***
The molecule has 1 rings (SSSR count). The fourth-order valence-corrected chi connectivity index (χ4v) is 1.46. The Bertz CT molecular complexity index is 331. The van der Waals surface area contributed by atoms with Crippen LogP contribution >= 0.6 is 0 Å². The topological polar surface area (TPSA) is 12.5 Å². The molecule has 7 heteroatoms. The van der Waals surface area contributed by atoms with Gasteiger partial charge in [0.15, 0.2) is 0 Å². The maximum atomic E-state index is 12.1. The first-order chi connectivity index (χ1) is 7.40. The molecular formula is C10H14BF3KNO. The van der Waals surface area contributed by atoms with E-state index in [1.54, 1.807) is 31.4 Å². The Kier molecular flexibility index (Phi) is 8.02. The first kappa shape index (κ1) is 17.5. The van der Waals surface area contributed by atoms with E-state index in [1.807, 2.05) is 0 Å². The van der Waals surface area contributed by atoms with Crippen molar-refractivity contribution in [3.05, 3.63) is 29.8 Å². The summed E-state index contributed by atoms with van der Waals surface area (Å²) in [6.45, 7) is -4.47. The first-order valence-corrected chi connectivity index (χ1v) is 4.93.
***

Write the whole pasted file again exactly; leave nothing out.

The molecule has 1 rings (SSSR count). The fourth-order valence-corrected chi connectivity index (χ4v) is 1.46. The Bertz CT molecular complexity index is 331. The van der Waals surface area contributed by atoms with Crippen LogP contribution >= 0.6 is 0 Å². The topological polar surface area (TPSA) is 12.5 Å². The molecule has 7 heteroatoms. The van der Waals surface area contributed by atoms with Gasteiger partial charge in [0.15, 0.2) is 0 Å². The maximum atomic E-state index is 12.1. The first-order chi connectivity index (χ1) is 7.40. The molecular formula is C10H14BF3KNO. The van der Waals surface area contributed by atoms with E-state index in [1.54, 1.807) is 31.4 Å². The Kier molecular flexibility index (Phi) is 8.02. The first kappa shape index (κ1) is 17.5. The van der Waals surface area contributed by atoms with E-state index in [1.807, 2.05) is 0 Å². The van der Waals surface area contributed by atoms with Crippen molar-refractivity contribution in [3.05, 3.63) is 29.8 Å². The summed E-state index contributed by atoms with van der Waals surface area (Å²) in [6.45, 7) is -4.47. The first-order valence-corrected chi connectivity index (χ1v) is 4.93.